Ham perico in acorn squash boats

With the availability of free and plentiful produce, we usually feel more daring and tend to experiment with different dishes. We not only try new ones, but even enjoy combining two or more recipes  into something that otherwise would not have put together.

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Last week we had prepared baked acorn squash for dinner, a dish we enjoy to accompany meat and poultry. After dinner we ended up with four pieces left that we kept in the fridge to have with a future meal.

The next morning, seeing all the fresh cherry tomatoes and onions from our garden, I decided to make a favorite version of a Venezuelan egg dish, “perico with ham”. We had all the ingredients for the perico, but had run out of corn meal, the basic ingredient to make “arepas”, the traditional bread that goes so well with perico.

Need, as my mom used to say, is the mother of all inventions. The realization that I was not going to be able to eat the perico the usual way, made me search what else I could accompany it with. That is when I found myself face to face with the leftover baked acorn squash in the fridge.

Ham perico in baked squash boats.  A delicious and hearty breakfast

Prepare the acorn squash by cutting in half and removing a small portion of the ends so each of the halves can stand flat on a dish. Remove the seeds from the center of the squash, place a small spat of butter and 3/4 tsp brown sugar in the center.

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Bake at 400ºF for one hour or until the squash feels soft when poked with a fork. Brush the sides of the squash with the mixture of butter and brown sugar.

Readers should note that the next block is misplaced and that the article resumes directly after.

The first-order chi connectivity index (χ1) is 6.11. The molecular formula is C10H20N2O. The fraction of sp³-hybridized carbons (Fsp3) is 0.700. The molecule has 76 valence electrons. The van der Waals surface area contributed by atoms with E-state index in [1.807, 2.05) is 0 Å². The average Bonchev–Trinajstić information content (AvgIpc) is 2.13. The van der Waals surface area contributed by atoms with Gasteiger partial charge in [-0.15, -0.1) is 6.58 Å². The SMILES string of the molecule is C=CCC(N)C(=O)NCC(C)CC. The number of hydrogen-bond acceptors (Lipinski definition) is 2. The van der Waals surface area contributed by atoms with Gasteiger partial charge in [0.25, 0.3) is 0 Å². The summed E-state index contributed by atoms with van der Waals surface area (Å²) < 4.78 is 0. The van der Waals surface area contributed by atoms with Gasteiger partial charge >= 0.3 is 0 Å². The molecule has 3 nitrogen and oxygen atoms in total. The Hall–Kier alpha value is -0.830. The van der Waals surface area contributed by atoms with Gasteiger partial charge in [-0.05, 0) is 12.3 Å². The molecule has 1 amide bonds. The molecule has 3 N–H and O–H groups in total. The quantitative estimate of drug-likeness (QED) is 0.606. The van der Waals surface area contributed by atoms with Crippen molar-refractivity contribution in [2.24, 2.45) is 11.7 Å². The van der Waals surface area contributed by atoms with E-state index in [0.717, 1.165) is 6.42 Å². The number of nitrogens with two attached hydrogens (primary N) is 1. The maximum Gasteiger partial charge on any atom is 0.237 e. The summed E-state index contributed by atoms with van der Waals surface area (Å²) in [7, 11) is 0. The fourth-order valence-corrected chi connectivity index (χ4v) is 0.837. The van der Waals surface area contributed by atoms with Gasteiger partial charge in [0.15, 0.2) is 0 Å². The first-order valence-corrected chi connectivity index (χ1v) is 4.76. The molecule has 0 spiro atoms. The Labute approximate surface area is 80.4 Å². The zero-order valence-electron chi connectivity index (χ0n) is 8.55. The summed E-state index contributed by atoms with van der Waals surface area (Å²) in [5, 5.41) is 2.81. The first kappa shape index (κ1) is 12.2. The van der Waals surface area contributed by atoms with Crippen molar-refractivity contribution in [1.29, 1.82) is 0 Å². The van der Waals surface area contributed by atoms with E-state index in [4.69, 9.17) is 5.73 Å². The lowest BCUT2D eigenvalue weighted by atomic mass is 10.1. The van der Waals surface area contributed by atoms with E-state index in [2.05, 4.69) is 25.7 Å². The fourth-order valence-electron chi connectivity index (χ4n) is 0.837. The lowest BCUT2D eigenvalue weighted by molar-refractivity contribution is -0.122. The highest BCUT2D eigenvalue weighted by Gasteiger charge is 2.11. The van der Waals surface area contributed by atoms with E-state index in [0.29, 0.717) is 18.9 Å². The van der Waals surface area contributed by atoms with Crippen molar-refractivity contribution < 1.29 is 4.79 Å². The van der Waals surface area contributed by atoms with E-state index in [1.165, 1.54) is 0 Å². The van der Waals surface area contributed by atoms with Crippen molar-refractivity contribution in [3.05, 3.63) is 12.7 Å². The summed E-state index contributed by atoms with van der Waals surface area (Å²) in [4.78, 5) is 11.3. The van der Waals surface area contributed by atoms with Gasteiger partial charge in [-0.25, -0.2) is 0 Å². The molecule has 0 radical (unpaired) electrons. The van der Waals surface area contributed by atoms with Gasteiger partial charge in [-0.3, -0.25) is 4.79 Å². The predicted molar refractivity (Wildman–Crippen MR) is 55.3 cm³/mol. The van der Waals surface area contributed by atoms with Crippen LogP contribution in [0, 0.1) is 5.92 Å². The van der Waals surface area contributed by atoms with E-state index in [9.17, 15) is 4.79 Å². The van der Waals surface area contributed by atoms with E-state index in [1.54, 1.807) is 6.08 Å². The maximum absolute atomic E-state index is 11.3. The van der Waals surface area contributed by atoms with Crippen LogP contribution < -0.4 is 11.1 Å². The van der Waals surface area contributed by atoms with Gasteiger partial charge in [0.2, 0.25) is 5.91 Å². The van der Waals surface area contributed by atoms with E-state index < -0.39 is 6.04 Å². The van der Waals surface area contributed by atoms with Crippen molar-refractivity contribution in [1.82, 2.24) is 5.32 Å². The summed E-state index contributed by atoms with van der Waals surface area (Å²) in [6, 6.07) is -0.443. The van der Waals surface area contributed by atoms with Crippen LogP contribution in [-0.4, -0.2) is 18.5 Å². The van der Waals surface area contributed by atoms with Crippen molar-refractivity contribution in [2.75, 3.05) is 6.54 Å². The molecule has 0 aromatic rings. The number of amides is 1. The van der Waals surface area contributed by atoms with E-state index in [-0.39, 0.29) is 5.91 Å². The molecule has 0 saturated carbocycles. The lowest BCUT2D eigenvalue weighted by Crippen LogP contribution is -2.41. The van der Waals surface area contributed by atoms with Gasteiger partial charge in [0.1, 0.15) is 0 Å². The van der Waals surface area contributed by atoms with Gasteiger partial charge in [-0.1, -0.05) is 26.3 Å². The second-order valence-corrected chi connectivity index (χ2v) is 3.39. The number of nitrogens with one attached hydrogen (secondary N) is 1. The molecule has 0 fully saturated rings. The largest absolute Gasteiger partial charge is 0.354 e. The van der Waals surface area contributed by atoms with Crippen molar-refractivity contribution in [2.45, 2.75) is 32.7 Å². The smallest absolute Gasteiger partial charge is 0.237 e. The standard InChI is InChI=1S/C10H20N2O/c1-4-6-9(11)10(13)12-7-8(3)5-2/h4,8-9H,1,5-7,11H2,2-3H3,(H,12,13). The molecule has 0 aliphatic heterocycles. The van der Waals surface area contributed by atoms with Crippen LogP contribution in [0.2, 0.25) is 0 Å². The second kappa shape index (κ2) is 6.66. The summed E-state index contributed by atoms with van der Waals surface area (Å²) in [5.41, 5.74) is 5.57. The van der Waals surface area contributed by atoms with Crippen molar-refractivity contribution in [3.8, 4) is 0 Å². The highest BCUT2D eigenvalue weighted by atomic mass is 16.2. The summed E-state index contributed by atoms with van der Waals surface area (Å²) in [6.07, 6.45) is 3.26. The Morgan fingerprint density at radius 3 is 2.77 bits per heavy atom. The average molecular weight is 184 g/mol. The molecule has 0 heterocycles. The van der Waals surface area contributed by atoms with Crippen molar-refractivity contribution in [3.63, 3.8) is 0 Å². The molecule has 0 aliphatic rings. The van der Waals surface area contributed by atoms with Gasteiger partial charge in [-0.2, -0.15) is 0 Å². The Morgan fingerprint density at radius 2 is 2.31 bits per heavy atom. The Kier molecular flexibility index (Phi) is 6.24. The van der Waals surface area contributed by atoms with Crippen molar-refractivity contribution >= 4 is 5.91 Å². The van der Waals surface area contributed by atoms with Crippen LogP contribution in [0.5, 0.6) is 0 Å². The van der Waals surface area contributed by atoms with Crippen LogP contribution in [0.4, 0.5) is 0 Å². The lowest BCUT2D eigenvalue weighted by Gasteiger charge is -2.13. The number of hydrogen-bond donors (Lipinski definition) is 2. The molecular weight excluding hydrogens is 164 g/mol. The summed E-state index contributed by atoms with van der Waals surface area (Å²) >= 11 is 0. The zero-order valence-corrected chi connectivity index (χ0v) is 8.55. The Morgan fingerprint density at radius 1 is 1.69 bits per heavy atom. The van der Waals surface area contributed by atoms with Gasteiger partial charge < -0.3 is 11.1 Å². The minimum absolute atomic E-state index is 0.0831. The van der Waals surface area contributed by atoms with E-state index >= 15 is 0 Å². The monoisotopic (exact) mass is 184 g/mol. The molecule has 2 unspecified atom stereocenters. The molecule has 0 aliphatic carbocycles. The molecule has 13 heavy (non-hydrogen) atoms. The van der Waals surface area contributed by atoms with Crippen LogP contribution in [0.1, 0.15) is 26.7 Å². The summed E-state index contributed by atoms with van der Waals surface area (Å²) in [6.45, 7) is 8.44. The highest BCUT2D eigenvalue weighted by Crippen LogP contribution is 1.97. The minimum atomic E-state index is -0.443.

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Note that the acorn squash should be fully cooked before the next step. If prepared the day ahead, store it refrigerated, and warm it up in the microwave prior to serving.

To prepare ham perico for two people combine one half minced onion, three thin slices of Virginia ham finely chopped, and a handful of halved cherry tomatoes in a frying pan with a small amount of olive oil. Cook stirring occasionally until the onion starts looking translucent.

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Add three eggs to the pan, notice that in Venezuela eggs are not always beaten prior to cooking. As soon as some of the egg starts cooking on the pan, start stirring and scrambling all ingredient until it is fully cooked.

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Fill the warm acorn squash halves with the perico, and sprinkle with coarse salt and freshly crushed pepper to taste.

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The resulting dish was fabulous and very filling. It is a far version of the traditional dish, but it still had that special combination of sweet and salty that I tend to associate with Venezuelan cuisine. Try it and let me know how you like it.

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